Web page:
Kacy Ritter, Director of Alumni Services
For some, New Year’s resolutions can come in the form of commitments to lose a few pounds or vows to begin a new group activity. In comparison, such commitments may be much more dire for those trapped in the bondage of addiction, and many an addict has seen the coming new year as the hopeful beginning of their sobriety. Pledges for self-improvement and change begin firmly as the clock strikes midnight, yet for countless alcoholics and addicts, such promises on their own power seem to make little difference. The next drink or drug is often around the corner, despite the pressing and heartfelt desire to stay sober permanently. To quote the Big Book of Alcoholics Anonymous, “Some will be drunk the day after making their resolutions; most of them within a few weeks” (page 34).
Indeed, resolutions are the hallmark of addiction. Despite grand intentions, the active alcoholic will make continual resolutions to stay sober which they never seem capable of maintaining. Those of us in long-term recovery know this repeated defeat all too well. While our friends and family members scrape for an understanding of our failing resolve, we secretly join in alongside them, hoping to understand why we are incapable of upholding our extreme desire to stay sober. For most addicts, this continual sense of defeat is baffling, leading us to believe that we may simply be morally defunct. After all, why else would we break our sincere promises never to drink again? Filled with guilt and unending shame, we struggle to maintain sobriety, and fall victim to the “insidious insanity” of the first drink, time and time again (page 154).
Most alcoholics begin to believe, at some point or another, that the greatest problem of alcoholism is their lack of control while drunk, for along with intoxication comes erratic behavior, secretive lives and damaging interpersonal experiences. In stepping back from the wreckage of yet another binge, we analyze our actions, blame our problems on alcohol, and promise—yes, one more time—never to touch another drop. For addicts it may be the promise of abstaining from even one pill, or a single hit. We toss out our empty bottles, vow never to contact our drug dealers again and stare helplessly into the faces of our loved ones while proclaiming our undying need to stay sober. If these promises hold as much weight as we believe they do in those moments of defeat, why is it that in a matter of days or months, we return to our drug of choice without warning? For us, there seems to be no sufficient explanation other than insanity.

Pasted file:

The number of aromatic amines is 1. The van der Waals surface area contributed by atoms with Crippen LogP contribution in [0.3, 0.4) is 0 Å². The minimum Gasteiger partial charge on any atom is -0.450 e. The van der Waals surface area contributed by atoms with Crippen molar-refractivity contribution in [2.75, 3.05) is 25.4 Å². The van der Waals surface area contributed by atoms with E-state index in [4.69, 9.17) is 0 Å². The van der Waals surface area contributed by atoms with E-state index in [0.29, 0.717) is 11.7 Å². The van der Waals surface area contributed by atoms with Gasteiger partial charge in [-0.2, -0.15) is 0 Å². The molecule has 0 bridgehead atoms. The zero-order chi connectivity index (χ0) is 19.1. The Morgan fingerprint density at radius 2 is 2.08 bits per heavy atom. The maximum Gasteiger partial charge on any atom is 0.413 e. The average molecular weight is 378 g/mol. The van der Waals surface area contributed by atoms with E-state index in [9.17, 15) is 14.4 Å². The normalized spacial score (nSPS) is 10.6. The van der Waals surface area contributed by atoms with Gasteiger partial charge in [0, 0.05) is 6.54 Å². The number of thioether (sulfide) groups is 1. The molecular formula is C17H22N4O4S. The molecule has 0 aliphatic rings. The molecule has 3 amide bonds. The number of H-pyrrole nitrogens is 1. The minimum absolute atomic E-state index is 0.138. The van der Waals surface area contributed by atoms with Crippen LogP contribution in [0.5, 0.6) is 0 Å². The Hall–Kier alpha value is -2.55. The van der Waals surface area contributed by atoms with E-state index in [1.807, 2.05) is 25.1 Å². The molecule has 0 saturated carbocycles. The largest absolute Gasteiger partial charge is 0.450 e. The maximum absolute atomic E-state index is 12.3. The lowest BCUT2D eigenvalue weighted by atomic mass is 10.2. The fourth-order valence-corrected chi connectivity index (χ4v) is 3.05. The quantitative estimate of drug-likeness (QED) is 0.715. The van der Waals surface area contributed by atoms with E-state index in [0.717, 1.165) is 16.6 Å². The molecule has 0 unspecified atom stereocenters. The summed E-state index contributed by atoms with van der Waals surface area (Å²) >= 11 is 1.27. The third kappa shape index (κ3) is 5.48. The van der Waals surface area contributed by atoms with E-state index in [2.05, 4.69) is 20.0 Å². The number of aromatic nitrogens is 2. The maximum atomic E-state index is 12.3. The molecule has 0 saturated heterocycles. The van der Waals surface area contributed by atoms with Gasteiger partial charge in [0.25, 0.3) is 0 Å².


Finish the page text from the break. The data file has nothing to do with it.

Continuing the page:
Rather than some moral failing, alcoholism is a disease of the body, mind and spirit which creates a state of pervasive irrationality in the active alcoholic. At Origins, we know that while sprees under the influence surely create havoc, they are not the problem in and of itself. The far better consideration is not what happens after we drink, by why we continue to return to the very thing which destroys our peace of mind and tears at the lives of those around us. In all actuality, getting sober is not the problem—it is staying sober that seems impossible.
It is no wonder that New Year’s Day marks the dawning of yet one more attempt at sobriety for many alcoholics and drug addicts facing the possibility of another year filled with perilous debacles. Moving out of the holiday, a time which is often joyous and fun-filled for those untouched by addiction, many alcoholics turn to review their experience with solemnity. Lonely occasions stripped of loved ones who can no longer enable the destructive behavior of an alcoholic, chaotic family gatherings made worse by alcoholic insanity—these things are commonplace for many people who remain caught in the vicious cycle of addiction. The New Year brings the promise of fresh hope and a clean slate, yet without support and a spiritual program of action, many will watch their dreams quickly fade.
Alcoholism is a treatable illness of the body, mind and spirit. By comprehensively addressing these areas with care and purpose, our team of addiction professionals is able to support the addict or alcoholic in discovering a real solution that truly works. Past failures can be left in 2014, with a new way of life visible on the horizon as the coming year approaches. The dream of a sober New Year filled with renewed family ties and warm friendship is possible with more than a simple resolution to quit. Making a decision to embark on a transformative journey can bring about a life of sobriety which cannot be gained by resolutions and empty promises alone. As those in recovery know, this permanent change can only be experienced through courageous action. No matter how many times one may have returned to their drug of choice, a rich future can begin to grow amid the rubble of the past.
If you or a loved one is seeking treatment, Origins is here to help. Please contact us at 844-843-8935.